What Kids Really Need This Holiday Season
By Jana Pritchett, Communications Manager – December 17, 2018
Christmas is almost here, and kids everywhere are hoping to be on Santa’s good list. Interactive toys like the Nintendo Switch and Hatchimals are on many kids’ lists, as are classics like Legos, Play-Doh and Barbie.
We all hope to give our children the presents they want, but what do our kids really need from adults this holiday season? What gifts can mom, dad or grandparents provide to help them become happy, healthy, successful adults?
Here is my list of the essentials:
- Security and stability. Kids need the basics – food, shelter, clothing, medical care and protection. In addition, a stable home and family environment make them feel safe, and being part of a family gives them a sense of belonging.
- Full attention. Be present. Turn off your phone, the TV, and all gadgets and listen to them, especially at meal times and bedtime. Removing distractions lets them know they’re special and there’s no need to compete for your attention.
- Time. Spend quality family time together. Take the whole family to pick out a Christmas tree or to see a ballgame or holiday concert. Take each child on mom and dad “dates” to create special memories and boost their self-esteem, especially if they’re used to sharing parent time with siblings. Spending quality time together encourages deeper conversations and strengthens the bonds between parent and child.
- Love. Saying and showing your kids you love them can help overcome just about any parenting “mistake” you might make. Even when your kids have disappointed, frustrated, angered or disobeyed you, they must know you will always love them.
- Affection. Don’t wait for your children to come to you for hugs. Regular physical affection helps strengthen and maintain your emotional connection with kids of any age. When that bond is strong, kids act out less often and know they can come to you for support.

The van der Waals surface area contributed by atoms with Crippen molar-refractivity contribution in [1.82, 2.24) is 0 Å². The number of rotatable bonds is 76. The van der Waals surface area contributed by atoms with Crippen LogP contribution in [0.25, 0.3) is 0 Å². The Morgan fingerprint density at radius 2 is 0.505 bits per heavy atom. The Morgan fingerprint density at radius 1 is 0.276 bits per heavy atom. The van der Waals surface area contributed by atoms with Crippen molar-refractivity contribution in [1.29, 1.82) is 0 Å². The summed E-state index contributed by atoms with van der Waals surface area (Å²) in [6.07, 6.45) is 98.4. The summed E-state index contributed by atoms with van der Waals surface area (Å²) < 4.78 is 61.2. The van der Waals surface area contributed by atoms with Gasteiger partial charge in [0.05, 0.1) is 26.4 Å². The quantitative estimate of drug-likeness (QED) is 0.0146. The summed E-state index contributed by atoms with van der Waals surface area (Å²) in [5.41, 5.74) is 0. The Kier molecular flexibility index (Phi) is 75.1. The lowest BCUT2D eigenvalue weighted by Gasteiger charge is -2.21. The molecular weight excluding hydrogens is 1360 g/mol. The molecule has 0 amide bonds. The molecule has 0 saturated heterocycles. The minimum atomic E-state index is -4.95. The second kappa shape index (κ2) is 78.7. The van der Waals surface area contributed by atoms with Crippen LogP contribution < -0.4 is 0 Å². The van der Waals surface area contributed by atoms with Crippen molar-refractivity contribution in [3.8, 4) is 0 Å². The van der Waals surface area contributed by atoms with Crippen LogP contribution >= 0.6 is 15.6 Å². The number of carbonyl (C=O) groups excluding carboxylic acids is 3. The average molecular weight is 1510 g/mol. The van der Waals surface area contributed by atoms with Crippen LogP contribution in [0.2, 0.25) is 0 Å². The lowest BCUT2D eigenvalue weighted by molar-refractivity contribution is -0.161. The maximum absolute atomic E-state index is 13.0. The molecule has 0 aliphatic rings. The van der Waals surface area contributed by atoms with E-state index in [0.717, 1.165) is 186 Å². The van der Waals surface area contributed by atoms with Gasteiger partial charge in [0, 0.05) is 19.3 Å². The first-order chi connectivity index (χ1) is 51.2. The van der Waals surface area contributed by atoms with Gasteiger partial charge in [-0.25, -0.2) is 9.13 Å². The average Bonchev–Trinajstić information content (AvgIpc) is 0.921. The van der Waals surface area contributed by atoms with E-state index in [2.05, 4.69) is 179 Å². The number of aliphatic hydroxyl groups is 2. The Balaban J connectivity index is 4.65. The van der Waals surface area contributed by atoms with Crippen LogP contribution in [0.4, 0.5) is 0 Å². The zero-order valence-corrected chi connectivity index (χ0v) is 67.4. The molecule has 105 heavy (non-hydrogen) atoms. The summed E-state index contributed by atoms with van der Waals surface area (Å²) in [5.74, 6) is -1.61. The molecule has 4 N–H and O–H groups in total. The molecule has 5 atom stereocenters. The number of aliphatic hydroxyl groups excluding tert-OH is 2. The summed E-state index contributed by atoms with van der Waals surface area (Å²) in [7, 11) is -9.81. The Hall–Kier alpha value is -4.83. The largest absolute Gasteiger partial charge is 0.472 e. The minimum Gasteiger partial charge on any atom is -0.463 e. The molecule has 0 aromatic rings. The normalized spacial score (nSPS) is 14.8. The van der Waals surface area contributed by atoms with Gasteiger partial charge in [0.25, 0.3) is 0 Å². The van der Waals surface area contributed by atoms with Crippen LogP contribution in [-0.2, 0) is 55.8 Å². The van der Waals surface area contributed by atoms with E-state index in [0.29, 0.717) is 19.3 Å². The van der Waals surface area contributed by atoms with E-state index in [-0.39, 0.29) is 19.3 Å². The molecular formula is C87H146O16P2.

- Emotional support. Through good and bad times, kids must know you are there for them. According to Dr. Harley Rotbart of Children’s Hospital Colorado, “Parents’ words and actions should facilitate kids’ trust, respect, self-esteem, and ultimately, independence.”
- Consistency. Parents need to work together to enforce rules. Important values should not be compromised for the sake of convenience or because the kids have worn you down. If parents are no longer married, mom and dad should still try to communicate and work together whenever possible to maintain consistency.
- Positive role models. Parents are their kids’ first and most important role models. Kids see plenty of bad behavior in the media. Be the kind of person you want them to become and don’t just give “lip service” to good behavior.
- Education. Give your kids the best possible shot for their future by stressing the importance of education. Providing guidance and teaching them life lessons during the time you spend together is also important.
Spending quality time with your kids is the best solution for just about any parenting dilemma. This holiday season and in the New Year, don’t stop with what’s on your child’s wish list. Give them what they really need – the gift of being the best parent you can be.